The Learning Objective of this Modules is to distinguish between true solutions and solutions with aggregate particles.
Suspensions and colloids are two common types of mixtures whose properties are in many ways intermediate between those of true solutions and heterogeneous mixtures. A suspension is a heterogeneous mixture of particles with diameters of about 1 µm (1000 nm) that are distributed throughout a second phase. Common suspensions include paint, blood, and hot chocolate, which are solid particles in a liquid, and aerosol sprays, which are liquid particles in a gas. If the suspension is allowed to stand, the two phases will separate, which is why paints must be thoroughly stirred or shaken before use. A colloid is also a heterogeneous mixture, but the particles of a colloid are typically smaller than those of a suspension, generally in the range of 2 to about 500 nm in diameter. Colloids include fog and clouds (liquid particles in a gas), milk (solid particles in a liquid), and butter (solid particles in a solid). Other colloids are used industrially as catalysts. Unlike in a suspension, the particles in a colloid do not separate into two phases on standing. The only combination of substances that cannot produce a suspension or a colloid is a mixture of two gases because their particles are so small that they always form true solutions. The properties of suspensions, colloids, and solutions are summarized in Table 13.9.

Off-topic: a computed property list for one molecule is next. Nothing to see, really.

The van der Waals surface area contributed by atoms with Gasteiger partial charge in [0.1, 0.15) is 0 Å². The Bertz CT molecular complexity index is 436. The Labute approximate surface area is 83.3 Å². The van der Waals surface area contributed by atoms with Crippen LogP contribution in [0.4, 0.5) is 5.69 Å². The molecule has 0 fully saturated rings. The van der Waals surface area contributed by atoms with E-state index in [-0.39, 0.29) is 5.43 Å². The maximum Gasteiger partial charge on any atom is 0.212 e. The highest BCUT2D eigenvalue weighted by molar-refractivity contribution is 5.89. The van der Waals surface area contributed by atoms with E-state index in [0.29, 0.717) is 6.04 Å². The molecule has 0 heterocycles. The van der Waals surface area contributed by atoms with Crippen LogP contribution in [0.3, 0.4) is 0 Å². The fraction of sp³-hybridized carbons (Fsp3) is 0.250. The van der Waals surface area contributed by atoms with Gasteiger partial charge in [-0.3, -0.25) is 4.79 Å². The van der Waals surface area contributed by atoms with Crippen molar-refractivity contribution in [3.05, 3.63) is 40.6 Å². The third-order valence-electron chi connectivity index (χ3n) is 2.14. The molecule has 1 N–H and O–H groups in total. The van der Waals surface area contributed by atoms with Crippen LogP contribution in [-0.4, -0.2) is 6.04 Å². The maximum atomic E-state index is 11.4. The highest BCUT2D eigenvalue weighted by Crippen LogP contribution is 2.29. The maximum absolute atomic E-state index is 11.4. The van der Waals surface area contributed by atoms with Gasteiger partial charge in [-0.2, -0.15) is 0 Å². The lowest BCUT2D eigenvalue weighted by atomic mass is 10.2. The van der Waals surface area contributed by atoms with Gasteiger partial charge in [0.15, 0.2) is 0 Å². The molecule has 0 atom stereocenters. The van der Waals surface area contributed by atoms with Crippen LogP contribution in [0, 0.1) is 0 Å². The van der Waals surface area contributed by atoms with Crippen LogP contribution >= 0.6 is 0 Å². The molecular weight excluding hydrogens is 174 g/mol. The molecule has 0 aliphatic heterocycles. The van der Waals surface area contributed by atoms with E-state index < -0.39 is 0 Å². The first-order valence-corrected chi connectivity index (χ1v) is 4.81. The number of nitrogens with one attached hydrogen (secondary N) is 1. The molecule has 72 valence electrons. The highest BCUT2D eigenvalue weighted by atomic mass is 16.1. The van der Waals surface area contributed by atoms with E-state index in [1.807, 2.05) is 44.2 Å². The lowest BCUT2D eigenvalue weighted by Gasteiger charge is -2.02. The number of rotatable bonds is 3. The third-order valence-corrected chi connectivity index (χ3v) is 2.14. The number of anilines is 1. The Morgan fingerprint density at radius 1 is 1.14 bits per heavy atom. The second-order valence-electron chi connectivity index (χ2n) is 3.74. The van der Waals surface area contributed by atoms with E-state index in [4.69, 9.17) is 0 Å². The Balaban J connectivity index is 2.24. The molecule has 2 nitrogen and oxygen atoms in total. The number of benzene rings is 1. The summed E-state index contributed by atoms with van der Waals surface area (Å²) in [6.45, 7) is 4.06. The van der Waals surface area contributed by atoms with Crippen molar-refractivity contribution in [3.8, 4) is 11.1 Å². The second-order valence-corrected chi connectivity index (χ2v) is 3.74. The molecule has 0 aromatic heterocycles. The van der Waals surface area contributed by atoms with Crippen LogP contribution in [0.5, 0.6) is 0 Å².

Table 13.9 Properties of Liquid Solutions, Colloids, and Suspensions
|Type of Mixture||Approximate Size of Particles (nm)||Characteristic Properties||Examples|
|solution||< 2||not filterable; does not separate on standing; does not scatter visible light||air, white wine, gasoline, salt water|
|colloid||2–500||scatters visible light; translucent or opaque; not filterable; does not separate on standing||smoke, fog, ink, milk, butter, cheese|
|suspension||500–1000||cloudy or opaque; filterable; separates on standing||muddy water, hot cocoa, blood, paint|
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